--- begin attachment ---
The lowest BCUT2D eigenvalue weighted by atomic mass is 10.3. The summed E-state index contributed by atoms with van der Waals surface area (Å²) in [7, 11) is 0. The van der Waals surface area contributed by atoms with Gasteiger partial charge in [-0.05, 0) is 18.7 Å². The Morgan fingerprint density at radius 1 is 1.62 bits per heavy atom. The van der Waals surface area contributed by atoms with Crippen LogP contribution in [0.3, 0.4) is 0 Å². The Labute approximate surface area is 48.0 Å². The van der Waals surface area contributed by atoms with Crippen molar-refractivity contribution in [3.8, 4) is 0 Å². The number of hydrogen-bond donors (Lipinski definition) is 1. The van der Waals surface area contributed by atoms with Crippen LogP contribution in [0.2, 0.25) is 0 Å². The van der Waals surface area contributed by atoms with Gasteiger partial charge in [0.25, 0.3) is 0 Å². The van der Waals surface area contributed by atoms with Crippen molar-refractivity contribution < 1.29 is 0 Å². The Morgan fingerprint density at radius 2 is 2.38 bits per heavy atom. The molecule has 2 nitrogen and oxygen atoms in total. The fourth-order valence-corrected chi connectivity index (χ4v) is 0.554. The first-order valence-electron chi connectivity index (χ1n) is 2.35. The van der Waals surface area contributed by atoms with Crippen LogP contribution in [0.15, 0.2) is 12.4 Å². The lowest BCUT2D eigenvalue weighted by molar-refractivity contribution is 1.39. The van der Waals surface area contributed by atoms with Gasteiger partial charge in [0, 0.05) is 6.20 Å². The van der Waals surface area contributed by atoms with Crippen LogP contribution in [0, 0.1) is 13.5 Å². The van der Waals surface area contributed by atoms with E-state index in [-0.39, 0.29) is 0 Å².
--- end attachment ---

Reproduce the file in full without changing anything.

The lowest BCUT2D eigenvalue weighted by atomic mass is 10.3. The summed E-state index contributed by atoms with van der Waals surface area (Å²) in [7, 11) is 0. The van der Waals surface area contributed by atoms with Gasteiger partial charge in [-0.05, 0) is 18.7 Å². The Morgan fingerprint density at radius 1 is 1.62 bits per heavy atom. The van der Waals surface area contributed by atoms with Crippen LogP contribution in [0.3, 0.4) is 0 Å². The Labute approximate surface area is 48.0 Å². The van der Waals surface area contributed by atoms with Crippen molar-refractivity contribution in [3.8, 4) is 0 Å². The number of hydrogen-bond donors (Lipinski definition) is 1. The van der Waals surface area contributed by atoms with Crippen LogP contribution in [0.2, 0.25) is 0 Å². The van der Waals surface area contributed by atoms with Gasteiger partial charge in [0.25, 0.3) is 0 Å². The van der Waals surface area contributed by atoms with Crippen molar-refractivity contribution < 1.29 is 0 Å². The Morgan fingerprint density at radius 2 is 2.38 bits per heavy atom. The molecule has 2 nitrogen and oxygen atoms in total. The fourth-order valence-corrected chi connectivity index (χ4v) is 0.554. The first-order valence-electron chi connectivity index (χ1n) is 2.35. The van der Waals surface area contributed by atoms with Crippen LogP contribution in [0.15, 0.2) is 12.4 Å². The lowest BCUT2D eigenvalue weighted by molar-refractivity contribution is 1.39. The van der Waals surface area contributed by atoms with Gasteiger partial charge in [0, 0.05) is 6.20 Å². The van der Waals surface area contributed by atoms with Crippen LogP contribution in [0, 0.1) is 13.5 Å². The van der Waals surface area contributed by atoms with E-state index in [-0.39, 0.29) is 0 Å².